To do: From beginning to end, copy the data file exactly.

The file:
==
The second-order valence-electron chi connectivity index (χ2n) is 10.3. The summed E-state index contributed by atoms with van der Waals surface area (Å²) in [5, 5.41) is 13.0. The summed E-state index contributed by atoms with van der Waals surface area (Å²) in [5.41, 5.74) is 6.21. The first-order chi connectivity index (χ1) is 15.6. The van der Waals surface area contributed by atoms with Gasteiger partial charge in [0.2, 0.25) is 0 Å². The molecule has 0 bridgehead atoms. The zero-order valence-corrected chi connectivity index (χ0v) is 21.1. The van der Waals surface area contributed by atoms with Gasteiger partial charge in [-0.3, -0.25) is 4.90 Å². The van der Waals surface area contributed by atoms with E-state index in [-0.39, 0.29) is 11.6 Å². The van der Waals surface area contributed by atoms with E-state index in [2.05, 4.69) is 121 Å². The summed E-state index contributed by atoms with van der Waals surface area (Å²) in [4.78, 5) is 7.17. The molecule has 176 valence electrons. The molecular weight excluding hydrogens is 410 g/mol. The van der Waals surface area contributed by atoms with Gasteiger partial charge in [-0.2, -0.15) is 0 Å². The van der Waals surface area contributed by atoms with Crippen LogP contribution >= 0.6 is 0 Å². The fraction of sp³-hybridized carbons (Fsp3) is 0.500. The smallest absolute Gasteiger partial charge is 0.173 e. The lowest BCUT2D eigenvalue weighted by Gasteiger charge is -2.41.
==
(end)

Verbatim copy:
The second-order valence-electron chi connectivity index (χ2n) is 10.3. The summed E-state index contributed by atoms with van der Waals surface area (Å²) in [5, 5.41) is 13.0. The summed E-state index contributed by atoms with van der Waals surface area (Å²) in [5.41, 5.74) is 6.21. The first-order chi connectivity index (χ1) is 15.6. The van der Waals surface area contributed by atoms with Gasteiger partial charge in [0.2, 0.25) is 0 Å². The molecule has 0 bridgehead atoms. The zero-order valence-corrected chi connectivity index (χ0v) is 21.1. The van der Waals surface area contributed by atoms with Gasteiger partial charge in [-0.3, -0.25) is 4.90 Å². The van der Waals surface area contributed by atoms with E-state index in [-0.39, 0.29) is 11.6 Å². The van der Waals surface area contributed by atoms with E-state index in [2.05, 4.69) is 121 Å². The summed E-state index contributed by atoms with van der Waals surface area (Å²) in [4.78, 5) is 7.17. The molecule has 176 valence electrons. The molecular weight excluding hydrogens is 410 g/mol. The van der Waals surface area contributed by atoms with Gasteiger partial charge in [-0.2, -0.15) is 0 Å². The van der Waals surface area contributed by atoms with Crippen LogP contribution >= 0.6 is 0 Å². The fraction of sp³-hybridized carbons (Fsp3) is 0.500. The smallest absolute Gasteiger partial charge is 0.173 e. The lowest BCUT2D eigenvalue weighted by Gasteiger charge is -2.41.